An Enquiry Concerning the Principles of Morals
violation of them would be regarded as no less, or even as more criminal, than any
private injury or injustice.
The long and helpless infancy of man requires the combination of parents for the
subsistence of their young; and that combination requires the virtue of chastity or fidelity
to the marriage bed. Without such a UTILITY, it will readily be owned, that such a virtue
would never have been thought of.
[Footnote: The only solution, which Plato gives to all the objections that might be raised
against the community of women, established in his imaginary commonwealth, is, [Greek
quotation here]. Scite enim istud et dicitur et dicetur, Id quod utile sit honestum esse,
quod autem inutile sit turpe esse. [De Rep lib v p 457 ex edit Ser]. And this maxim will
admit of no doubt, where public utility is concerned, which is Plato's meaning. And
indeed to what other purpose do all the ideas of chastity and modesty serve? "Nisi utile
est quod facimus, frustra est gloria," says Phaedrus." [Greek quotation here]," says
Plutarch, de vitioso pudore. "Nihil eorum quae damnosa sunt, pulchrum est." The same
was the opinion of the Stoics [Greek quotation here; from Sept. Emp lib III cap 20].
An infidelity of this nature is much more PERNICIOUS in WOMEN than in MEN.
Hence the laws of chastity are much stricter over the one sex than over the other.
These rules have all a reference to generation; and yet women past child-bearing are no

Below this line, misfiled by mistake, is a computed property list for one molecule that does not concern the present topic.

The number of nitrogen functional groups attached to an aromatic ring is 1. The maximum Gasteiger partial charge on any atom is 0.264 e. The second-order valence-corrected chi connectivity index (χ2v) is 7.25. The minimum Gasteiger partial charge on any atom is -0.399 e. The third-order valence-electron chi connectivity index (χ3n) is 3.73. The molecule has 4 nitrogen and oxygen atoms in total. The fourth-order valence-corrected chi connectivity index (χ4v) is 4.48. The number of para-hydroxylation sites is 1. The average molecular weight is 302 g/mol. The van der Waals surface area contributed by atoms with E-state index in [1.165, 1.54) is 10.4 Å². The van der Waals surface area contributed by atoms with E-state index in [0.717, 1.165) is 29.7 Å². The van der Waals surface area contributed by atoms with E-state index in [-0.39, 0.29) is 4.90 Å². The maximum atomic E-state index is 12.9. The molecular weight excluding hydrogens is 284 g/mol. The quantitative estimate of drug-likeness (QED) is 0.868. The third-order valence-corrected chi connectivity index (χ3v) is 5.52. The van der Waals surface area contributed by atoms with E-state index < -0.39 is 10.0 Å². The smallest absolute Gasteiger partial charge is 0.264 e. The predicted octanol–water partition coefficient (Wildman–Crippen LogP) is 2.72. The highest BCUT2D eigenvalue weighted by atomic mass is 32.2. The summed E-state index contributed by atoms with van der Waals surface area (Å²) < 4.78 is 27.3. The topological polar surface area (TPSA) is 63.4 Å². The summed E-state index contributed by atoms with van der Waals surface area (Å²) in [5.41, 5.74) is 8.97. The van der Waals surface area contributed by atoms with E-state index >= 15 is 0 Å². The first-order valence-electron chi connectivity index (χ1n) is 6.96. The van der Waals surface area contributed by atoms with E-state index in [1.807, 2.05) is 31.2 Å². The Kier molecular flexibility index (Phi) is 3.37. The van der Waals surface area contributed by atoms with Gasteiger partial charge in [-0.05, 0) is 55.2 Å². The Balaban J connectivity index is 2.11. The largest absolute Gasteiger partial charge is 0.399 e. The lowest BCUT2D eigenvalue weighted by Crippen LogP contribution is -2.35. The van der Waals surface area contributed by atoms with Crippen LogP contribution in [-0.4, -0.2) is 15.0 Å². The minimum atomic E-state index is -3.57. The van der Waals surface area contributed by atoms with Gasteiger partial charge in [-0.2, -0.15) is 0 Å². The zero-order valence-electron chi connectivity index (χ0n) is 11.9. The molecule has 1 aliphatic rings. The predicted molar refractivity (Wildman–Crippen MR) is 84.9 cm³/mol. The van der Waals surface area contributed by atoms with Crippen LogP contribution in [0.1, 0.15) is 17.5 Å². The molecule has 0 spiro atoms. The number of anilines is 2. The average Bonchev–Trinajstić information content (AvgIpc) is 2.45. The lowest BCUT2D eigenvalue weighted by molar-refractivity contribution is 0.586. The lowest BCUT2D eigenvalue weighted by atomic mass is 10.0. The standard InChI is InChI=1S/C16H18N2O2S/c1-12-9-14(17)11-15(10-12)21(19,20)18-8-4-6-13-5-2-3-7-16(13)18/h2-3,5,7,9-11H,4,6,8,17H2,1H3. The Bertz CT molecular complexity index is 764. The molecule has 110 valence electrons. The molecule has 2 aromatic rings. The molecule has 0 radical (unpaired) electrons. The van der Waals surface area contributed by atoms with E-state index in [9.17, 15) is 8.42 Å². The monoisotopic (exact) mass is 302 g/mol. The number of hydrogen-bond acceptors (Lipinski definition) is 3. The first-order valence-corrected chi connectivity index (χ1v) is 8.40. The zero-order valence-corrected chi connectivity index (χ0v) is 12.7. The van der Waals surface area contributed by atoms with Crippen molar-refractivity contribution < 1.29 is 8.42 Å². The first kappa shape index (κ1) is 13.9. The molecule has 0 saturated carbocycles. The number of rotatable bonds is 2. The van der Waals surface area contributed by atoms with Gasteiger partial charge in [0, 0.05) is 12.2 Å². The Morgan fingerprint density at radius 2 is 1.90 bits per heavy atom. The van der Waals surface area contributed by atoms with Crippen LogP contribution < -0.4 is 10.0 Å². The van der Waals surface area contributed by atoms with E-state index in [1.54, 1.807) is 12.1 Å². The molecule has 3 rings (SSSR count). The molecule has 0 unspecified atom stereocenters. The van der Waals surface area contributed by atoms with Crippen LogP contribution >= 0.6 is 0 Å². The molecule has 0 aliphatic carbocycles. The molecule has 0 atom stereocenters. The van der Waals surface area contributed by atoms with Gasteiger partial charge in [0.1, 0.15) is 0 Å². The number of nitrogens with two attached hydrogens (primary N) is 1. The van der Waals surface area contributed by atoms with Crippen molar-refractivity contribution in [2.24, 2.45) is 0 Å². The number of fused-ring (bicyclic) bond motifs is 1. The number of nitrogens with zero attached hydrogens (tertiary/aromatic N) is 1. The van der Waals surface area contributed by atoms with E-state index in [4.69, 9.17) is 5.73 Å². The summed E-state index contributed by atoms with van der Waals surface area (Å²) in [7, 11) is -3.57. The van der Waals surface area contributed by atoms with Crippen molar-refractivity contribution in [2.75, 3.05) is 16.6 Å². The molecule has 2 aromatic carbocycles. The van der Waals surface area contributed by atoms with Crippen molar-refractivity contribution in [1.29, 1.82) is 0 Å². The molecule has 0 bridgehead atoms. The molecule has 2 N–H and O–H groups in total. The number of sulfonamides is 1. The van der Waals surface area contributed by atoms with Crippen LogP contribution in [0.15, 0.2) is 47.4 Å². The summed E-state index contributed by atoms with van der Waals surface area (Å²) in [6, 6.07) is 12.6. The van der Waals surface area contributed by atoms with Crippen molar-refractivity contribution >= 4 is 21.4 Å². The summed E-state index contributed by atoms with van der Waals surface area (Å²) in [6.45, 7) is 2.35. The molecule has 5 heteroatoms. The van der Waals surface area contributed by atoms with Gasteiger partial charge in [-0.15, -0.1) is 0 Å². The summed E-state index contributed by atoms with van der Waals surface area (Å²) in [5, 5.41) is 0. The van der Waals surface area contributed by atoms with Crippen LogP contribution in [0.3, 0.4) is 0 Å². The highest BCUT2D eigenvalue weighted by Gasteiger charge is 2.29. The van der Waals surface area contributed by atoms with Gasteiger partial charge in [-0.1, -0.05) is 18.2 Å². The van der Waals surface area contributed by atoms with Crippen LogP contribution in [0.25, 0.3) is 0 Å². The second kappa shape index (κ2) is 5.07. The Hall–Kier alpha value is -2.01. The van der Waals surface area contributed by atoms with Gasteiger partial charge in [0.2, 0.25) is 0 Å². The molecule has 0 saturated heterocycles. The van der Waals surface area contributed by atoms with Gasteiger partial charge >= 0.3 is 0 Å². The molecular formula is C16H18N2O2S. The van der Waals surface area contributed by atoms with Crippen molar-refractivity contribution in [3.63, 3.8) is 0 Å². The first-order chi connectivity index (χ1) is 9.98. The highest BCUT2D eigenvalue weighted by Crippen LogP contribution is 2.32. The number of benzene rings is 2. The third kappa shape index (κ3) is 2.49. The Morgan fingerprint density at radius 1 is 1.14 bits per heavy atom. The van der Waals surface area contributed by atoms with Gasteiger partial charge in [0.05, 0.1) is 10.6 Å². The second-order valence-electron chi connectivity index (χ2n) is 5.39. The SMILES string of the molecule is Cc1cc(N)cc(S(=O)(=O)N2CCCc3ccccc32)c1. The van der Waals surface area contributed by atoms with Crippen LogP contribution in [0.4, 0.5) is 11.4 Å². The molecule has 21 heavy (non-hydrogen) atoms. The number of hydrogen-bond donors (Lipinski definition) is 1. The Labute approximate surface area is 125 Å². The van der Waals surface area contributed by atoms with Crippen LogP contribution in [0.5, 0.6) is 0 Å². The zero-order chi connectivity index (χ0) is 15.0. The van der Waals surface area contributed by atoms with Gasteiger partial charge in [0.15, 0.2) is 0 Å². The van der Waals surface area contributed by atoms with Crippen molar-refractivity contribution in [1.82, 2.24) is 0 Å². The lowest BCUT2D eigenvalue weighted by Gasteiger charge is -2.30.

more supposed to be exempted from them than those in the flower of their youth and
beauty. GENERAL RULES are often extended beyond the principle whence they first
arise; and this in all matters of taste and sentiment. It is a vulgar story at Paris, that,
during the rage of the Mississippi, a hump- backed fellow went every day into the Rue de
Quincempoix, where the stock-jobbers met in great crowds, and was well paid for
allowing them to make use of his hump as a desk, in order to sign their contracts upon it.
Would the fortune, which he raised by this expedient, make him a handsome fellow;
though it be confessed, that personal beauty arises very much from ideas of utility? The
imagination is influenced by associations of ideas; which, though they arise at first from
the judgement, are not easily altered by every particular exception that occurs to us. To
which we may add, in the present case of chastity, that the example of the old would be
pernicious to the young; and that women, continually foreseeing that a certain time would
bring them the liberty of indulgence, would naturally advance that period, and think more
lightly of this whole duty, so requisite to society.
Those who live in the same family have such frequent opportunities of licence of this
kind, that nothing could prevent purity of manners, were marriage allowed, among the
nearest relations, or any intercourse of love between them ratified by law and custom.
Incest, therefore, being PERNICIOUS in a superior degree, has also a superior turpitude
and moral deformity annexed to it.
What is the reason, why, by the Athenian laws, one might marry a half-sister by the
father, but not by the mother? Plainly this: The manners of the Athenians were so
reserved, that a man was never permitted to approach the women's apartment, even in the